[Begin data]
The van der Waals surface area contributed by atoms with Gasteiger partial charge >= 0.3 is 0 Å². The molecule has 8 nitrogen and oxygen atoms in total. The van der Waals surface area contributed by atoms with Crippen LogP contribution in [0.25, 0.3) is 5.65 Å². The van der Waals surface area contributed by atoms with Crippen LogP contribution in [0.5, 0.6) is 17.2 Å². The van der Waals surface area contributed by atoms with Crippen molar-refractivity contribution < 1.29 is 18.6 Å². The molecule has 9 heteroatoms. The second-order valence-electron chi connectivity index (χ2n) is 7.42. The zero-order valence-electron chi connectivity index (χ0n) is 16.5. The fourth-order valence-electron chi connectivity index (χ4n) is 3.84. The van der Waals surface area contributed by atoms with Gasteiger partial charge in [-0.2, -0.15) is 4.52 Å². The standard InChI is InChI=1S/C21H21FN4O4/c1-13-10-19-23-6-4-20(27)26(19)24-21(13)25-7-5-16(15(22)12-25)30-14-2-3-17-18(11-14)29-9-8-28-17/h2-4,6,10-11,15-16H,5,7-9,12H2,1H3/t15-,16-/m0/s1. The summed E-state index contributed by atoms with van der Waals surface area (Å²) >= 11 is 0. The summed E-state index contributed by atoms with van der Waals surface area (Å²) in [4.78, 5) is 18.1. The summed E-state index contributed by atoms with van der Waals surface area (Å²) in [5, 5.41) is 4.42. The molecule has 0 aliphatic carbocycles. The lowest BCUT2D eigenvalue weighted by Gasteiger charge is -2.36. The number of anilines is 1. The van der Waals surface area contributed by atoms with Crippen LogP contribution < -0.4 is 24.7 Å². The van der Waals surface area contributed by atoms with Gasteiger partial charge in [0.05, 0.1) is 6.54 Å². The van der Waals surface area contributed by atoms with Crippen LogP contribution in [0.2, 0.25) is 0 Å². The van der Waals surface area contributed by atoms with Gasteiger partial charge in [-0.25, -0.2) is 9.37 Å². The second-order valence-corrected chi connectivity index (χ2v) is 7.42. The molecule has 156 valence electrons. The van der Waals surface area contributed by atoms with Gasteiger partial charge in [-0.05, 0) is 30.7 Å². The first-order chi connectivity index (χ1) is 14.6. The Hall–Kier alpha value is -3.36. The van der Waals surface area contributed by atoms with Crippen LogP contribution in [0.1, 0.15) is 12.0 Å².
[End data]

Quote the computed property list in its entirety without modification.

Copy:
The van der Waals surface area contributed by atoms with Gasteiger partial charge >= 0.3 is 0 Å². The molecule has 8 nitrogen and oxygen atoms in total. The van der Waals surface area contributed by atoms with Crippen LogP contribution in [0.25, 0.3) is 5.65 Å². The van der Waals surface area contributed by atoms with Crippen LogP contribution in [0.5, 0.6) is 17.2 Å². The van der Waals surface area contributed by atoms with Crippen molar-refractivity contribution < 1.29 is 18.6 Å². The molecule has 9 heteroatoms. The second-order valence-electron chi connectivity index (χ2n) is 7.42. The zero-order valence-electron chi connectivity index (χ0n) is 16.5. The fourth-order valence-electron chi connectivity index (χ4n) is 3.84. The van der Waals surface area contributed by atoms with Gasteiger partial charge in [-0.2, -0.15) is 4.52 Å². The standard InChI is InChI=1S/C21H21FN4O4/c1-13-10-19-23-6-4-20(27)26(19)24-21(13)25-7-5-16(15(22)12-25)30-14-2-3-17-18(11-14)29-9-8-28-17/h2-4,6,10-11,15-16H,5,7-9,12H2,1H3/t15-,16-/m0/s1. The summed E-state index contributed by atoms with van der Waals surface area (Å²) >= 11 is 0. The summed E-state index contributed by atoms with van der Waals surface area (Å²) in [4.78, 5) is 18.1. The summed E-state index contributed by atoms with van der Waals surface area (Å²) in [5, 5.41) is 4.42. The molecule has 0 aliphatic carbocycles. The lowest BCUT2D eigenvalue weighted by Gasteiger charge is -2.36. The number of anilines is 1. The van der Waals surface area contributed by atoms with Crippen LogP contribution < -0.4 is 24.7 Å². The van der Waals surface area contributed by atoms with Gasteiger partial charge in [0.05, 0.1) is 6.54 Å². The van der Waals surface area contributed by atoms with Crippen LogP contribution in [0.2, 0.25) is 0 Å². The van der Waals surface area contributed by atoms with Gasteiger partial charge in [-0.25, -0.2) is 9.37 Å². The second-order valence-corrected chi connectivity index (χ2v) is 7.42. The molecule has 156 valence electrons. The van der Waals surface area contributed by atoms with Gasteiger partial charge in [-0.05, 0) is 30.7 Å². The first-order chi connectivity index (χ1) is 14.6. The Hall–Kier alpha value is -3.36. The van der Waals surface area contributed by atoms with Crippen LogP contribution in [0.1, 0.15) is 12.0 Å².